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Former basketball player Lamar Odon has been all over the news following his collapse in a Nevada brothel, with news networks reporting minute by minute updates on his health status. While it’s understandable that the lurid nature of the story is what has captured the public’s attention, the deeper legal picture is equally as interesting. On All Things Legal, Craig Ashton and the rest of the crew discussed a largely overlooked legal aspect regarding former basketball player Lamar Odom’s inheritance.

Lamar Odom (right), during a 2010 NBA game. Image courtesy of Keith Allison (CC-BY-SA 2.0)

Lamar Odom (right), during a 2010 NBA game. Image courtesy of Keith Allison (CC-BY-SA 2.0)

The Background on the Lamar Odom Situation

On October 13th, former Lakers basketball player Lamar Odom was found unconscious in a Nevada brothel. He was rushed to a hospital in Las Vegas, where he remains in critical condition. Due to his continued lack of consciousness, as well as signs of multiple organ failure, his prognosis is poor.

But rather than focusing on Odon’s medical concerns, All Things Legal took a closer look at Odon’s legal situation, and how that may affect his family.

The All Things Legal Team’s Breakdown of the Legal Picture

“Khloe Kardashian, who is one of the Kardashian sisters, was married to Lamar Odom [and] filed for divorce in 2013, [but] there is no order yet, so the divorce has not been finalized and granted. And so this creates an issue, because it turns out he may not have a will, and if he doesn’t have a will, then through the laws of intestate succession, she is going to be entitled to a third of his separate property, even though they’re about ready to get divorced. And then also the community property, through the marriage… it’s going to take away from his two little kids… Destiny and Lamar Jr, and then his father may have been somebody that could have inherited if he would have had a will.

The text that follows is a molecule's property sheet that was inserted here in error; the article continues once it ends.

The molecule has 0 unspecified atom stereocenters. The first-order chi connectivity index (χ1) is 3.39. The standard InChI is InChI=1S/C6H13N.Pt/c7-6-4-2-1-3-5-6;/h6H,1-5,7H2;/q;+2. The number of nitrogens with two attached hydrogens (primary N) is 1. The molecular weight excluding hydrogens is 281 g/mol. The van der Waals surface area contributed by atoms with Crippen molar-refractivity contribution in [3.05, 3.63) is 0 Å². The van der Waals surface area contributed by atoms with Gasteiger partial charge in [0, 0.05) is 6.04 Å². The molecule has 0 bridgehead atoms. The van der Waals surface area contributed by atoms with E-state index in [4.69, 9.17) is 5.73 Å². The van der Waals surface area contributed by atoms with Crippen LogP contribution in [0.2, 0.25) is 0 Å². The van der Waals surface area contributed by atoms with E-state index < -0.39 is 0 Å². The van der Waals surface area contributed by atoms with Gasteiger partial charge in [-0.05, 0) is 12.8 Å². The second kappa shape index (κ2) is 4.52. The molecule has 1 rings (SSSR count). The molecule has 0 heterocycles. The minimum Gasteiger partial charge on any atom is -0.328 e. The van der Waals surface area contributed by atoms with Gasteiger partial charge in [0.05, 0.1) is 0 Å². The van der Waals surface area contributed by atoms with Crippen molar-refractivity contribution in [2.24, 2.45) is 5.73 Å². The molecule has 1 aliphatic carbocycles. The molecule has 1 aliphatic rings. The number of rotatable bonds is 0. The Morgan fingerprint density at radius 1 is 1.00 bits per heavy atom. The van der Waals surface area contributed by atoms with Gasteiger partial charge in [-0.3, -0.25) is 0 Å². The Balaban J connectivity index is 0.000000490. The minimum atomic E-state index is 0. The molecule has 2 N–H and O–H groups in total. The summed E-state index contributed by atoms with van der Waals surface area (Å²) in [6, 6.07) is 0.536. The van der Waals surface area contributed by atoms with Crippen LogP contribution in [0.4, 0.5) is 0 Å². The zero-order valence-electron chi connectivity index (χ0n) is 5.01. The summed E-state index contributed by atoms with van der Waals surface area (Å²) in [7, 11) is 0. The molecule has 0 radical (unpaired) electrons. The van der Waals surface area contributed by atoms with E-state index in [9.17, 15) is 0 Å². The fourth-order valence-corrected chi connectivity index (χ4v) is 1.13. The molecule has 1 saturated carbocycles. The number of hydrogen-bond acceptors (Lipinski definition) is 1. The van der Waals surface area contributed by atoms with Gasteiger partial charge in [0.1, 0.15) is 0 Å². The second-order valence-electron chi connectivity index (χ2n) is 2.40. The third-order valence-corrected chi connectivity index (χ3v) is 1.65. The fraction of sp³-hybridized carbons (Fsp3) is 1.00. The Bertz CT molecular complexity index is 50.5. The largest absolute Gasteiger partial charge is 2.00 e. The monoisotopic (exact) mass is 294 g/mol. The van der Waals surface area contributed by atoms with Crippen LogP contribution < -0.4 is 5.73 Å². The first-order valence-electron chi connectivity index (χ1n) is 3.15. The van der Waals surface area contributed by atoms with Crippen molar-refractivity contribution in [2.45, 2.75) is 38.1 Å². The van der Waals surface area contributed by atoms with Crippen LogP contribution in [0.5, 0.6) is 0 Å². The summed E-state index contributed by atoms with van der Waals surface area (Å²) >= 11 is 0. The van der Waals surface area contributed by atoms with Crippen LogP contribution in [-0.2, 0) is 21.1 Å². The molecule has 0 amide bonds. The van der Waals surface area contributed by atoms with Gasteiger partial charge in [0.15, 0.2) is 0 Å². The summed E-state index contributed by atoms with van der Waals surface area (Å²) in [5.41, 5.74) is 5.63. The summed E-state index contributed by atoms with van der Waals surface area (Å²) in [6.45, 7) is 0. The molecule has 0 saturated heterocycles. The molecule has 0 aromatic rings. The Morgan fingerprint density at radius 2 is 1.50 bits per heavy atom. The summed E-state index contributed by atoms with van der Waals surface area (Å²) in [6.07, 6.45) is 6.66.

“But if he doesn’t, this woman, who he hasn’t been with for two years, who was dating other rappers and on TV… she may get millions and millions out of this because there was not a simple document to say, “Look, if I pass, all of my separate property that I brought into this marriage well before [we married]—because that’s when I made all of my millions as a basketball player—goes to my kids, goes to whoever.” And in this case, it may not be the fact and so Khloe Kardashian could get millions and millions of dollars more, even though she wasn’t with Lamar Odom at the time, and also it looks like she’s making his medical decisions for him. Because technically, they’re still married, even though they filed for divorce in 2013.”

The group speculated about what mitigating factors could exist, which led Craig to point out, “There could have been a marital settlement agreement that was attached to the divorce paper, and that’s a contract, and that would basically determine where the money’s going. But if that wasn’t done, and he dies without a will, technically under the probate code, Khloe Kardashian could get millions out of this.”

The Lesson: Always Write a Will

The complexity of this situation should make it clear that everyone should take the time to make out a will. Earlier, Craig pointed out that in California, writing a binding will is especially easy: “It’s not very difficult to do in California. You just need to basically write down what your wishes are, and sign it, and have two witnesses and that’s all you need.”

Ed Schade then pointed out that the process can be even simpler than that: “You don’t even need that. California recognizes holographic wills.” A holographic will is simply a handwritten document that isn’t necessarily witnessed by anyone at the time of writing. Ed went on, “As long as it’s in your own hand, dated, with your intent. They’ve found them on the bottom of drawers in kitchens and they’ve [been found valid].”

The takeaway from the discussion of the unfortunate Lamar Odom situation is that everyone who is in control of their own assets should take the time to write a will. It’s best if you go through the formal legal process of creating a will. But as Ed Schade pointed out, you don’t have to do that in California. If nothing else, take the time to sit down and write out your wishes, sign and date it, and if possible, have two witnesses sign it as well. Wills are an absolute necessity when it comes to ensuring the wellbeing of family members and loved ones.

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